In the Gospel Reading today (Matt.16:21-27), we are presented with one of the most remarkable encounters between our Lord Jesus Christ and the apostle Peter. It all started with our Lord Jesus Christ rendering God’s proposition about the mission of the messiah which includes majorly his entrance into Jerusalem to suffer and to die in the hands of the authorities but also to rise again on the third day. This divine thesis did not go down well for Peter (or figuratively Satan) as he took the Lord aside to advise him against that move. On account of this, our Lord addressing Peter said: “Get behind me Satan! You are a hindrance to me; for you are not on the side of God, but of men”.
We shall take time to digest this first and highly important segment of the gospel of today. The interaction was initiated by our Lord Jesus Christ as he told them what lies ahead in his mission. Peter reacted immediately against the messianic plan by rebuking our Lord for his plan to suffer and to die. However, it is very clear that Peter missed out something. He saw the suffering and death but was not attentive to the rising from the dead on the third day. Often we see the pains now and not the gains later. Often we see the sufferings now not the success later. Often we see the death now and not the unending life after death.
For every divine plan there is usually a satanic opposition. Our Lord was attentive to this and that was why he did not put the blame on Peter but on Satan. Now the name Satan in Hebrew means “adversary”. An adversary means an enemy, an opponent. It is thus very clear from the passage that Peter’s statement was in opposition to God’s divine plan of salvation. Our Lord was attentive to the faulty origin of Peter’s stance when he told the “Satan” in Peter’s rebuke to go behind him. Satan actually belongs to the backyard and we must always make conscious to give him that infertile position at all times. Whenever the adversary is standing in front we face serious problem so he must always be given the “behind” position if we must secure a better future.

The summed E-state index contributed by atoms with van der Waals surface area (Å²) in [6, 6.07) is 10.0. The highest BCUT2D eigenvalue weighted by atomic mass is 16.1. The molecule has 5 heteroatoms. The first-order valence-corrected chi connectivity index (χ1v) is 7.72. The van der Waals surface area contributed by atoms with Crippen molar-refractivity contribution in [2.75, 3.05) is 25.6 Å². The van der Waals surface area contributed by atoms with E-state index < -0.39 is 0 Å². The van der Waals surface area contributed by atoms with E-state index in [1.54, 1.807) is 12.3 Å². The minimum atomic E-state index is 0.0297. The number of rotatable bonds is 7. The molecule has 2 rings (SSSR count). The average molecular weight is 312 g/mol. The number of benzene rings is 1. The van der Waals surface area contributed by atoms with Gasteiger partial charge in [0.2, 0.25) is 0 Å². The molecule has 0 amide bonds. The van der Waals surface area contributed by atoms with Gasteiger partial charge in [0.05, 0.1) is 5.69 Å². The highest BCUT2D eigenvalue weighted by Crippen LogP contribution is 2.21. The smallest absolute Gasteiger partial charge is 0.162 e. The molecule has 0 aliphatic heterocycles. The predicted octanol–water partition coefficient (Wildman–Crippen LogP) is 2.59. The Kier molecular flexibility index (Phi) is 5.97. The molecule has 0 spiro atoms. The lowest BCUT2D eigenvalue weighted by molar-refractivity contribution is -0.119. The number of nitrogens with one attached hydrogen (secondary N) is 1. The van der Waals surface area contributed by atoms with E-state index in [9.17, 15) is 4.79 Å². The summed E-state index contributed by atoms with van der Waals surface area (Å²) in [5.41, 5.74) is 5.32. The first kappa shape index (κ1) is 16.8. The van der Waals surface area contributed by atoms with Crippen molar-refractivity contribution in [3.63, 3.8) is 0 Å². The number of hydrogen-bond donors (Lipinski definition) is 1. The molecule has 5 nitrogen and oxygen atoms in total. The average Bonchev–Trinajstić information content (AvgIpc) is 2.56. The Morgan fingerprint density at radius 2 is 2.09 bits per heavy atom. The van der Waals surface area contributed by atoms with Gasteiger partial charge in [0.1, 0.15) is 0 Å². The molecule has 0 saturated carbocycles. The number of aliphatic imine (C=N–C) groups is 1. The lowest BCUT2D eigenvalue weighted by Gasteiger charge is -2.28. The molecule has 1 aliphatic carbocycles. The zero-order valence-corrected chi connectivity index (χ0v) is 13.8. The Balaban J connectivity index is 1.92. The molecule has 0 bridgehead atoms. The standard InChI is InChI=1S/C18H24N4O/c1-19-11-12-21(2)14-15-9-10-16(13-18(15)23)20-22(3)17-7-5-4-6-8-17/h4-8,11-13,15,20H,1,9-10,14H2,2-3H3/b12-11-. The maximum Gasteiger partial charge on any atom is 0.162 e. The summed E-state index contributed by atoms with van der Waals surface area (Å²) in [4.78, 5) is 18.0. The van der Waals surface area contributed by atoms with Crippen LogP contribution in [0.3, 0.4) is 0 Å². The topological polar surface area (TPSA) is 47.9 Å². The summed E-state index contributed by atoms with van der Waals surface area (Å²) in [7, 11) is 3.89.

The instruction our Lord gave after his counter-rebuke to Peter reminds us of what we have been told before that God’s designs are not always easy though they still remain gainful. It was upon this that he declared that any man who would come after him should: 1. Deny himself, 2. Take up his cross and 3) follow him. Selfdenial is very indispensable for any worthwhile Christian. The natural disposition we have as human beings is selfishness; we are always thinking about ourselves and what we can gain for ourselves. The next is being able to carry the cross. For most people, the cross is simply a burden but that is not true. An attentive look at a cross reveals that it is an additional sign (+). Hence there are gains in the cross and not minuses. Furthermore, the cross can serve as a ladder to assist us in climbing over obstacles when we place it against any obstacle. More so, the cross can also be a key or a sword when we place it in a horizontal position. Hence when our Lord said we should take our cross and follow him he was giving us a great invitation.
It is also good to point out that following our Lord is not what we are expected to do at our convenience. It must be done consistently and continuously. In fact, in the gospel of Luke (9:23) our Lord advised that one should take up one’s cross DAILY and FOLLOW him. From this view point, we understand that following the Lord is not just on Sundays or when we have one challenge or the other. It is rather an integral part of our vocation as Christians.
Finally, nobody wants to lose his or her life for nothing. That is why we eat good food and take health precautions. But this is for the securing of our physical life which is transient. There is another life which is more important than the one we have now and that is eternal life. Our Lord is telling us that we can secure eternal life by detaching ourselves from so much concentration and attraction to the properties of our physical lives. On account of this our Lord asked: “what shall it profit a man, if he gains the whole world and forfeits his life?” I believe it will be more of a blessing for us to forfeit this life and gain eternal life.
As we march into this new week, let us have it registered in our minds that God cannot deceive us nor can we deceive Him. Jeremiah could have lacked the right words to use in articulating what he was passing through and that was why he concluded by saying that God has deceived him. For every divine plan there is usually a satanic opposition and the safest thing to do is to be attentive to the Lord invitation through self-denial, taking up the cross and following him.
Have a great and wonderful week ahead!